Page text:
[To THE EDITOR OF THE "SPECTATOR."] Sin, —You Jiave opened your columns so liberally to the discussion of the Women's Petition, that I am unwilling to trespass on your space to repeat in any form what has been already so well said by your correspondents on both sides. The question, however, has been so well argued in your paper, that the discussion appears now to have been narrowed to this single point,—whether it is
expedient to grant votes to a minority of women consisting of theee who are independent, supposing that the majority of women neither do nor ought to occupy themselves with politics?
Your correspondent "An Englishwoman" appears (perhaps only appears) to answer in the negative. She asserts that only exceptionally gifted or circumstanced women desire the franchise, and infers that as these do not represent the average of women, it would not be expedient to bestow upon all the power which only a few desire to use.
I will not attempt to go into the question of how far it is true that at present women in general neither do nor ought to wish for influence in politics, because it appears to me that even if we were to accept the statement without dispute or qualification, still the case of the petitioners is in no degree weakened. What these ask for is, that women in independent circumstances—for no others can hold property in their own name—shall be permitted to put their names on the registrar's list, and to vote, if they wish to do so. If the prayer of the petition were granted, the majority of women in this country would still, like the majority of men, remain unrepresented. The question is only—can the minority make out a case for being included in the franchise?
To say that because only a few desire it their wishes ought not to be taken into consideration, is an argument altogether unworthy of any one who believes in progressive civilization. It is precisely the characteristic of civilized government to take into considera- tion the wants of even smaller and less important classes. In savage States the strong only are taken into account, in early stages of society only rich individuals or numerous and powerful bodies. But as society advances, the purposes for which it exists can be more and more carried into effect, the poor, the humble, and the weak are included in its benefits, and every fresh sub- division of society is recognized and provided for by a just and progressive legislation.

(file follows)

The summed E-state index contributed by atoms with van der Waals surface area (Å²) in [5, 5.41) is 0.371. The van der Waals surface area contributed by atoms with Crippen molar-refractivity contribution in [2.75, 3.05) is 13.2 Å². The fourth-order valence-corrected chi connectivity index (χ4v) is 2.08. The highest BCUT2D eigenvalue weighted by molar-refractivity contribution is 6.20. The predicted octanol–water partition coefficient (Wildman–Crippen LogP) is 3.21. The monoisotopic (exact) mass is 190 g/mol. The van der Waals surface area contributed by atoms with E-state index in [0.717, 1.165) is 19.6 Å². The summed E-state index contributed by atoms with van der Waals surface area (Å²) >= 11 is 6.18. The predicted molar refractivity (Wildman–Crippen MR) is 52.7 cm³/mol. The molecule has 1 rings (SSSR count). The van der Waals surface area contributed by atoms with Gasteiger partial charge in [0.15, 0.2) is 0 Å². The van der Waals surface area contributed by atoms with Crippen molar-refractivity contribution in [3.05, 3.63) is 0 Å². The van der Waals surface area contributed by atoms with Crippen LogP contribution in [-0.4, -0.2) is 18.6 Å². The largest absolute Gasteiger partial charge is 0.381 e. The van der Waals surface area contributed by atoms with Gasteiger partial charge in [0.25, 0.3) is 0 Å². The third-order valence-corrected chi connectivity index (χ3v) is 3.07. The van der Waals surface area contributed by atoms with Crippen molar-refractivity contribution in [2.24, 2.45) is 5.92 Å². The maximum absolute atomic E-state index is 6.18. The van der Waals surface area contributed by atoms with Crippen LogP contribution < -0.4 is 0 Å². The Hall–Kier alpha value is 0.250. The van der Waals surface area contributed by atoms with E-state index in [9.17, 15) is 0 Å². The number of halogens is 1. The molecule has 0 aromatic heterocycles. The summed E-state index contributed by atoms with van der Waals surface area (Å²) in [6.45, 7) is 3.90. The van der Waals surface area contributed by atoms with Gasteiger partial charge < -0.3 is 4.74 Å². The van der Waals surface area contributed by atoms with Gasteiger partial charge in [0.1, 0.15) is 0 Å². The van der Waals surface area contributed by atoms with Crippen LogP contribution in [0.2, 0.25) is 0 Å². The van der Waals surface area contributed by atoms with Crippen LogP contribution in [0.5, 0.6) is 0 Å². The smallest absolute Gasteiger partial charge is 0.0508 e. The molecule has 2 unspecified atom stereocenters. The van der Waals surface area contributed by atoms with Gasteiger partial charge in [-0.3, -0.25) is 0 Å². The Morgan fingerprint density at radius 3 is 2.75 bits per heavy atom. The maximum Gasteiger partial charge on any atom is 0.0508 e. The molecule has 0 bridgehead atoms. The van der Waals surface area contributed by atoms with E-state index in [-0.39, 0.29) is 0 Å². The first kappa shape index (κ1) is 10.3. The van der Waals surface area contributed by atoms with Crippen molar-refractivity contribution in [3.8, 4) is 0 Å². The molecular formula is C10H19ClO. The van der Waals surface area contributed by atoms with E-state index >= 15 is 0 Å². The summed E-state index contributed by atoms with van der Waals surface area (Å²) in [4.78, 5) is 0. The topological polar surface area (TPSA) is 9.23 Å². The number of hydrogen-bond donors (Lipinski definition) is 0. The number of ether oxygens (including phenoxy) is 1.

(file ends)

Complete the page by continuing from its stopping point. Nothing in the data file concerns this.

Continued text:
Now it cannot be denied that such subdivisions have taken place, and are now taking place, among women.. A large class of unmarried women has come into existence, owing to many causes which did not formerly prevail, and a large clans of highly educated women too. Even therefore if the great majority of women still exercise only the functions of family life, and take no interest in any others, and even if our existing legislation is per- fectly satisfactory to all of these, yet their wishes can be no cri- terion of what is desirable for a totally distinct class—that of educated women who are alone in the world, and possessed of such property qualification as the Legislature deems sufficient to entitle men to a vote.
The petition only asks that the Legislature shall recognize the existence of a new class which has grown up within the nation, and shall not exclude its members from a privilege which in every case but theirs is attached to the fulfilment of the functions of rate and tax-payers and independent administrators of property.—I
[It is a mistake to suppose that the Women's Petition only opens the smaller question referred to by our correspondent. In order so to limit it, it would be necessary to limit the qualifying power of the requisite property in the case of women to unmarried women, which would not, we suppose, satisfy the petitioners, and would be an anomaly in itself. No doubt the personal property of married women must either be vested in trustees for them or legally belongs to their husbands. But that is not the case with freehold property. Any woman possessed of a freehold qualifica- tion would continue to possess it iu her own name after her mar- riage, or might become possessed of it after her marriage, so that the prayer of the petitioners opens up the larger question. —En. Spectator.]